Transparency News, 12/7/2022


December 7, 2022

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state & local news stories


VCOG is seeking nominations for its open government awards for citizens, press and government.
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Environmental nonprofit Citizens for Fauquier County announced Monday that it plans to file a lawsuit against the town of Warrenton, claiming town officials illegally suppressed or redacted information requested by the organization through the Freedom of Information Act (FOIA) regarding the Amazon data center proposal. According to a news release, the suit will allege the town acted unlawfully by refusing to turn over thousands of emails – related to the tech company’s application for a special-use permit to build a data center on the corner of Blackwell Road and Lee Highway – between Mayor Carter Nevill, former town manager Brandie Schaeffer and Amazon representatives. The town claimed the emails, eight of which involved Nevill and 3,142 involved Schaeffer, were protected by “executive privilege.” The Town of Warrenton emailed a statement to FauquierNow Tuesday afternoon saying it "takes the requirements of the Freedom of Information Act very seriously."
Fauquier Now

Following a two-hour closed session to discuss the special grand jury's report on Loudoun County Public Schools administration's handling of two sexual assaults by the same student, the School Board voted unanimously and without public discussion Tuesday to fire Superintendent Scott Ziegler immediately and without cause. The School Board immediately adjourned following its vote, and refused comment outside the building after the meeting. Shortly before that vote, in a Board of Supervisors meeting happening at the same time, Loudoun County Chair Phyllis Randall (D-At Large) had called on the School Board to fire Ziegler. While supervisors were making their comments from the dais, the School Board was discussing the report behind closed doors, as well as citing state law permitting a closed-door meeting for “discussion of the performance of specific public employees.” Ziegler did not attend the School Board’s meeting that night.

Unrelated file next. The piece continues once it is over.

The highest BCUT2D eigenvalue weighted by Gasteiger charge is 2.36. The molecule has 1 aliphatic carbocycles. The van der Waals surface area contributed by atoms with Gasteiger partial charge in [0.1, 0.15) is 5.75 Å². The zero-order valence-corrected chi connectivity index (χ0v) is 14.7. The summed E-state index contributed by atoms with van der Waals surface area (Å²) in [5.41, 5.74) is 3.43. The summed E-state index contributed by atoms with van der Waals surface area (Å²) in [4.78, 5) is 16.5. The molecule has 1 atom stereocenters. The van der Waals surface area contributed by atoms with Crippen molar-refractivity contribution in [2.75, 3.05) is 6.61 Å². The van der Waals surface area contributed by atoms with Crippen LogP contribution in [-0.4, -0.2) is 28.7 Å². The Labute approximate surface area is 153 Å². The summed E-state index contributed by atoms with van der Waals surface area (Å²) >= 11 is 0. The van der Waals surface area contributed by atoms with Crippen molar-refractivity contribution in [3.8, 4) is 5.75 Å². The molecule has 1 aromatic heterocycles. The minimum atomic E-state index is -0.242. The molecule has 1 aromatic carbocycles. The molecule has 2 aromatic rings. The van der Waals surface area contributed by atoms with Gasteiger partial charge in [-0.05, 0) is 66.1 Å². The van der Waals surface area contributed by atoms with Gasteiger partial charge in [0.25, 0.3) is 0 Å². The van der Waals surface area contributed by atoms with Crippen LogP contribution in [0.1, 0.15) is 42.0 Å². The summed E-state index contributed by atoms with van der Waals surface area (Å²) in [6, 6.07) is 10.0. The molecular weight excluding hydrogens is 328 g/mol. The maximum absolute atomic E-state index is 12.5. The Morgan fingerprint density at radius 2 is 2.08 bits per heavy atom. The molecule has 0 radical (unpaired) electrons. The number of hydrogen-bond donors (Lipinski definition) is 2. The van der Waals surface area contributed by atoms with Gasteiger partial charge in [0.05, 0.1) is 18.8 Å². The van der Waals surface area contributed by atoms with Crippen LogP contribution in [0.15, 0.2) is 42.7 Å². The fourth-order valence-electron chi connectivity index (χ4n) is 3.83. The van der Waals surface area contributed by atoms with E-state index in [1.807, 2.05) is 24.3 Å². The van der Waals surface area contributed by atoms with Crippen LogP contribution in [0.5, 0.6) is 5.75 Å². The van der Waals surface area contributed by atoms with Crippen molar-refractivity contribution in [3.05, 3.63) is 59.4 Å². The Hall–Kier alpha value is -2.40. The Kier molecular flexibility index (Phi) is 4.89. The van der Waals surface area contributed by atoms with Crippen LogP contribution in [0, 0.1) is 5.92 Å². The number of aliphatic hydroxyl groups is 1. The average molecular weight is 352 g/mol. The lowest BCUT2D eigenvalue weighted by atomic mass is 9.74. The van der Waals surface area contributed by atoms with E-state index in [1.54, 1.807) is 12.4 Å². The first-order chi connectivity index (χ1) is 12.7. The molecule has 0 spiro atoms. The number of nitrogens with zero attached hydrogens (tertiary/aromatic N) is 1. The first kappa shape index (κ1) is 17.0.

Loudoun Now

The Virginia police officer who “catfished” a 15-year-old California girl online and killed three of her family members was detained for psychiatric evaluation in 2016 after threatening to kill himself and his father and experiencing relationship troubles with his then-girlfriend, according to a police report obtained by the Los Angeles Times. The 2016 incident, which has not been previously reported, raises new questions about how Austin Lee Edwards, of North Chesterfield, became a law enforcement officer and offers new details about his life. Authorities in Virginia have said they were shocked by the California rampage and they knew of no red flags in Edwards’ background. Edwards never disclosed the 2016 incident to Virginia State Police, Corinne Geller, a spokesperson for the agency, said in a statement. Geller declined to comment on the emergency custody order and the temporary detention order, saying the department was barred by law from discussing confidential records. Geller said the agency is conducting a review of Edwards’ hiring process.
Richmond Times-Dispatch

editorials & columns

"The FDTA is part of a larger trend already underway to modernize how governments at all levels collect, use and share data with the public."

Congress may soon pass the Financial Data Transparency Act (FDTA), which would require certain regulatory agencies to adopt data standards that would increase transparency and make financial information more easily accessible. In effect, the legislation would require data reported on behalf of municipal bond issuers to the Municipal Securities Rulemaking Board to be in a machine-readable format instead of the current PDF document format. The FDTA is part of a larger trend already underway to modernize how governments at all levels collect, use and share data with the public. We believe the long-term upsides of streamlined reporting and increased transparency far outweigh any short-term transition costs. Some groups associated with municipal governments and public finance are arguing that the FDTA would create an unfunded burden for them to change how they report financial data. They also object to standards being imposed from the top down without giving municipal stakeholders a seat at the table. We agree that local governments will need resources to implement the act and that they should be involved in designing the data standards. In fact, we’ve already gotten a significant head start in tackling these challenges.
Stephanie Leiser and Robert J.F. Widigan, Governing